In such an alternative telling of the decade’s history, the key move Bush made after 9/11 had nothing to do with military strategy or national-security policy. It was instead his considered decision to rule out shared sacrifice as a governing principle for the fight ahead. Sacrifice was high among the unifying ideals that many Americans hoped would emerge from the rubble of ground zero, where so many Good Samaritans had practiced it. But the president scuttled the notion on the first weekend after the attack, telling Americans that it was his “hope” that “they make no sacrifice whatsoever” beyond, perhaps, tolerating enhanced airline security. Few leaders in either party contradicted him. Bush would soon implore us to “get down to Disney World in Florida” and would even lend his image to a travel-industry ad promoting tourism. Our marching orders were to go shopping.

By framing the events of 9/11 in these terms, Rich suggests, the Bush administration unwittingly helped to exacerbate the current economic crisis in the United States:

By portraying Afghanistan and Iraq as utterly cost-free to a credulous public, the Bush administration injected the cancer into the American body politic that threatens it today: If we don’t need new taxes to fight two wars, why do we need them for anything?

The intervening years since 9/11 have evidently provided the benefit of perspective. This is illustrated nicely in David J. Rothkopf’s piece for Foreign Policy. In a similar vain to Rich, Rothkopf writes:

Indeed, we have been overestimating its significance since almost the moment it happened.

That is not, by the way, to diminish the brutal blows struck 10 years ago or the deeply felt human experiences associated with it and its aftermath. Rather it is to say that once again we will seek to frame 9/11 as a great event, the definer of an era, when in fact, its greatest defining characteristic was that of a distraction — The Great Distraction — that drew America’s focus and that of many in the world from the greater issues of our time. That distraction and the opportunity costs associated with it were bin Laden’s triumph and our loss — and our ultimate victory will come as we get a grip back on reality.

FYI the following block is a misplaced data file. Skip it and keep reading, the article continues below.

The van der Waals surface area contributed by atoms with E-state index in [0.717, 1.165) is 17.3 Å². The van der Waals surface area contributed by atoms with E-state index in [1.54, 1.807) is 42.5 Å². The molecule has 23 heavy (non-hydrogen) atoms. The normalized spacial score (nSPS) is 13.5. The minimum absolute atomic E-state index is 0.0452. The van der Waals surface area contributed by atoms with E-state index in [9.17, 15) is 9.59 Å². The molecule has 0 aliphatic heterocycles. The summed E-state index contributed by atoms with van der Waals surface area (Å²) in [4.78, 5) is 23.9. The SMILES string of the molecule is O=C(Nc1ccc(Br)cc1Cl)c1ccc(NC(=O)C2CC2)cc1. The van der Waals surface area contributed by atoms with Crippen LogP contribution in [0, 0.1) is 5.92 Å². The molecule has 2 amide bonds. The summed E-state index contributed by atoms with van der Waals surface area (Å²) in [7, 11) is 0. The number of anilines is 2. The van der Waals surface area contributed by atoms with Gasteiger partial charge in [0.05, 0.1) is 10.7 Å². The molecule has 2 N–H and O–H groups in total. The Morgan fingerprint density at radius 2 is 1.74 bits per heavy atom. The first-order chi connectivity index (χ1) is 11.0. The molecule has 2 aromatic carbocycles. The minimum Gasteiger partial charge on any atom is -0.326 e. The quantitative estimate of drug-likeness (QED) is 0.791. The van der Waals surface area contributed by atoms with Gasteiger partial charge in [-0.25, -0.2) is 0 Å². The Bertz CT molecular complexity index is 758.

Rothkopf goes on to suggest 10 events of the past decade which are, culturally speaking, more important than the tragic events of 9/11. He suggests that with the benefit of time, we are now, collectively, able to look beyond the attack to other milestones that have shaped (and are continuing to shape) us.

Rothkopf nominates the following ten events:

10. The American Response to 9/11
9. The Arab Spring
8. The Rebalancing of Asia
7. The Stagnation of the U.S. and Other Developed-World Economies
6. The Invention of Social Media
5. The Proliferation of Cell Phones and Hand-Held Computing Devices
4. The Crash of 2008
3. The Eurozone Crisis and the Crash of 2011-2012
2. The Failure to Address Global Warming
1. The Rise of China and the Other BRICs

Food for thought, indeed.

Bret Easton Ellis on Charlie Sheen

16 Mar

With his tweets, his manic interviews, his insurgent campaign against the entertainment world, Charlie Sheen is giving the world exactly what it wants out of a modern celebrity. Who better to comment on it than author Bret Easton Ellis? In this week’s Newsweek, Ellis explains how you are completely missing the point if you think Sheen’s meltdown is about drugs: